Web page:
Whenever I address the subject of race or racial prejudice here, I brace myself. I always get negative feedback, some of which suggests that I should leave the subject alone. The assumption of many of my critics is that race and racism are no longer problems in our society.
Oh, the bliss of wishful thinking.
Last week I attended the first few minutes of a seminar dealing with property values in neighborhoods as an index for determining "livability" or more comprehensive measures of community health. The presenters were accomplished academics, people who really knew their stuff. I'm sure the seminar was brilliant and full of at least some useful insights.
But, I left after the first twenty minutes.
One of the presenters made this statement about real estate values in South Dallas, "We controlled for many factors in our comparisons between this part of Dallas and other more affluent parts of the city. We were surprised to discover that race is still a significant factor affecting property values."
"Surprised to discover that race is still a significant factor affecting property values"--are you kidding me? Anyone who is surprised by that fact of life in the inner city has just lost the ability to command my presence for the remainder of the presentation. Thus, my early departure.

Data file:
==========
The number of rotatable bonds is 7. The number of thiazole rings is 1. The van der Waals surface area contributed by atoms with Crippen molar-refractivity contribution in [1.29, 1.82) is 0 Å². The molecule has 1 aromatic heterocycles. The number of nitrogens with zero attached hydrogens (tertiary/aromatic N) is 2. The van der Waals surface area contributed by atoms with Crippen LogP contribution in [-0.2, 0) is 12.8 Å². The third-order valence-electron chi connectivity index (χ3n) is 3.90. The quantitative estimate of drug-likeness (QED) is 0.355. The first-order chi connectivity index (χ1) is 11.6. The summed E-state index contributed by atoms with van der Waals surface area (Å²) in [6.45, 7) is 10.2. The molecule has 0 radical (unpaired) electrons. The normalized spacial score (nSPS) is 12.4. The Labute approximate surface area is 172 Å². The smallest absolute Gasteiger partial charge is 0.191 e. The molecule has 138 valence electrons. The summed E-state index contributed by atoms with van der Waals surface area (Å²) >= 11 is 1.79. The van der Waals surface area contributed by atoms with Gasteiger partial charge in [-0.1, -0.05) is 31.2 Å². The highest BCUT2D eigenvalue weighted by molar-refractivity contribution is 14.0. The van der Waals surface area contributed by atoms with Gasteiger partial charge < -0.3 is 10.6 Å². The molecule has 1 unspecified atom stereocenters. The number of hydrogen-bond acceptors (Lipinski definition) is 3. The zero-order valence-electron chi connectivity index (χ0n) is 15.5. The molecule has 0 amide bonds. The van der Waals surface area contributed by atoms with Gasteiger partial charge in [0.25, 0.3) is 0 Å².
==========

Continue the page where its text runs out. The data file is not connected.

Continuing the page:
Race and racism remain powerful forces and factors in the dynamics of life, economics, opportunity, hope and justice in every inner city in the United States.
The entire ugly reality reminded me of a story I ran across recently. It seems a white preacher visited a black congregation and, during his sermon, suggested that in heaven there must be a Jim Crow partition that separated the white saints on one side from the black saints on the other. At the end of the service, one of the church's deacons led the congregation in a closing prayer that went like this:
". . .O Lord, we thank thee for the brother preacher who has spoke to us,--we thank thee for heaven,--we thank thee that we kin all go to heaven,--but as to that partition, O Lord, we thank thee that we'se a shoutin' people--we thank thee that we kin shout so hard in heaven that we will break down that partition an' spread all over heaven,--an' we thank thee that if the white fokes can't stand it, they can git out of heaven an' go to elsewhere!"
I think the deacon knew more than the academic who came to town last week. How about you?
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